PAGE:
Princeton University senior and physics major Joseph Scherrer is one of 12 college seniors and first-year graduate students nationwide to be named 2016 Hertz Fellows by the Fannie and John Hertz Foundation. The fellows, who were selected from more than 800 applicants, will receive a stipend and full tuition support valued at $250,000 for up to five years of graduate study in the applied physical, biological and engineering sciences.
Scherrer, from Nashville, Tennessee, will begin pursuing a Ph.D. in physics at the Massachusetts Institute of Technology in 2017 after spending a year in Germany as a Fulbright Fellow. Scherrer plans to pursue a research career in biophysics and explore biological systems by harnessing his academic backgrounds in physics and engineering, and his penchant for developing technological instruments.
A self-described "natural tinkerer" and experimenter, while in high school Scherrer constructed a particle accelerator in his backyard shed that, by accelerating electrons and ions, allowed him to produce X-ray photographs, among other uses. As a Princeton sophomore, he built an acoustic device that levitates Styrofoam balls in midair, and as a junior he started constructing a now-functional Farnsworth fusion reactor to demonstrate deuterium-deuterium fusion for neutron-activation experiments.
As an undergraduate researcher at Princeton, Scherrer has distinguished himself as a designer and fabricator of novel research equipment. In the lab of his adviser, Assistant Professor of Physics Waseem Bakr, Scherrer constructed a laser system for probing high-energy states in ultracold lithium atoms, research he is preparing to publish. He designed and constructed a computer-controlled autofocus for optical microscopy currently used for long-term experiments in the laboratory of Joshua Shaevitz, associate professor of physics and the Lewis-Sigler Institute for Integrative Genomics. He also is a co-author on two patents for microfluidic valves and pumps he developed in 2012 as a summer researcher at Vanderbilt University.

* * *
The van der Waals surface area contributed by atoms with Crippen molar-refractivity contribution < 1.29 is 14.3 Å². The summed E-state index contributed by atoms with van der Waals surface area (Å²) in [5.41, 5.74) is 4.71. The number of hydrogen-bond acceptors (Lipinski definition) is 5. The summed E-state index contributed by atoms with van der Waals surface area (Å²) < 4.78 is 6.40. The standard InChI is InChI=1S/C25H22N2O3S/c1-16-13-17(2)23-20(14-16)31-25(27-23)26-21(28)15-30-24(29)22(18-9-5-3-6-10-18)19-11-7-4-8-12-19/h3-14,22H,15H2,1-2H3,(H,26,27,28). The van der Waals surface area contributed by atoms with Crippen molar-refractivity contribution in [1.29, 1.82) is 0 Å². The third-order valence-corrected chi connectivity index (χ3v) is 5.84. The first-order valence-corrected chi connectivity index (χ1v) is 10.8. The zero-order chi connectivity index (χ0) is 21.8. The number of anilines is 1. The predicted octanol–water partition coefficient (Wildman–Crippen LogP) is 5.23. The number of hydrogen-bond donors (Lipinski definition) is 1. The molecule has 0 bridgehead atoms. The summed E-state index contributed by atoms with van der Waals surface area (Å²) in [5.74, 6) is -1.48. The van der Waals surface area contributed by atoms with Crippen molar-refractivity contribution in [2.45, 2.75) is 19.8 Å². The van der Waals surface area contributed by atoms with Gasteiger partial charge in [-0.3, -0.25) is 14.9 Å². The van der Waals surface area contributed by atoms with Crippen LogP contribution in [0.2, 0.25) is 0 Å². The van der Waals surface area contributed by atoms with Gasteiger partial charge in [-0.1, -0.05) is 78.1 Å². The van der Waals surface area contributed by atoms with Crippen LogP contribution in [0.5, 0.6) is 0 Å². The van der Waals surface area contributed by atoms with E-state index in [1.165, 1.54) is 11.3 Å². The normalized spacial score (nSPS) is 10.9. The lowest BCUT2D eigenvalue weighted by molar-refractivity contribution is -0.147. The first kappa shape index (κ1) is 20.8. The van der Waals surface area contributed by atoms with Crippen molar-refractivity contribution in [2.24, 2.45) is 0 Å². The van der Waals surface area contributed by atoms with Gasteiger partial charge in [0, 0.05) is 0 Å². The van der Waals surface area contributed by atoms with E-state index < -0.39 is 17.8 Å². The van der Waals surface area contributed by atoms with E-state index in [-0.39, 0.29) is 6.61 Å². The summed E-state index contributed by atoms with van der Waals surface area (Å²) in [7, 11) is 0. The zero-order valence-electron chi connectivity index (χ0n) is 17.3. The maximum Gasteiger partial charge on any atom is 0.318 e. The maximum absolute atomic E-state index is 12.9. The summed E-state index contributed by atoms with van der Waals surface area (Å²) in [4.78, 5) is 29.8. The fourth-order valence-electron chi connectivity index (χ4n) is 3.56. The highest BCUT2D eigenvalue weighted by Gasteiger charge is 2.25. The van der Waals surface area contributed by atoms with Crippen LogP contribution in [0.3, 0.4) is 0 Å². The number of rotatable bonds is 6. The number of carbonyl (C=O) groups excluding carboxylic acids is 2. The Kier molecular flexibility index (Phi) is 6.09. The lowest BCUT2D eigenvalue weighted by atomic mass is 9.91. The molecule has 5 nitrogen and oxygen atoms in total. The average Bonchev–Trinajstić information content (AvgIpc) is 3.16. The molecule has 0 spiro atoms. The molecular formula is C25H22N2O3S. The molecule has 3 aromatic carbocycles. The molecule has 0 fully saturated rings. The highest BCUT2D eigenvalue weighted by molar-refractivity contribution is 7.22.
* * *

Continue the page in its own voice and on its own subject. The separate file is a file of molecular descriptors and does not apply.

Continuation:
The burgeoning field of biophysics offers Scherrer the opportunity to explore innovative devices and methods that would uncover new insights into biological systems, he said. During his junior year at Princeton, Scherrer applied machine-learning principles to the study of fruit flies that ultimately provided supporting evidence for certain models of the animals' brain structure.
"Such inventive moments are what I live for in science," Scherrer said. "I have come to appreciate the relative freedom in experimental design that biophysics affords, largely because new tools in biology have dramatically expanded the range of possible experiments. Biophysics is also a relatively new field where well-developed technologies from other physics fields are being applied in nonconventional ways to yield incredible new measurements."
Scherrer believes that biophysics will be pivotal to improving medical care, enhancing human longevity, exploring consciousness and even ensuring national security. To that end, he will spend this summer at Vanderbilt working on a Defense Advanced Research Projects Agency project in collaboration with the Los Alamos National Laboratory in New Mexico to develop simulated human bodies that would allow for the evaluation of potentially deadly bioterrorism weapons.
In addition to the Hertz Fellowship, Scherrer received Princeton's Kusaka Memorial Prize in Physics in 2015 for outstanding academic and research performance, as well as a National Merit Scholarship in 2012. He has served as a physics tutor in his residential college, Rockefeller College, and the McGraw Center for Teaching and Learning.
As a sophomore, Scherrer partnered with the engineering school to found the Makers' Collective — and a workshop called the Makelab — for students with a passion for building and inventing. He also founded the Cheese and Bad Movies Club, where students eat gourmet cheese while watching movies that are "so bad, they're good," Scherrer said.
In addition to Scherrer, Hertz Fellow Sarah McFann, an undergraduate at the University of Alabama-Tuscaloosa from Arlington, Tennessee, chose Princeton as the institution to pursue her Ph.D. in chemical and biological engineering.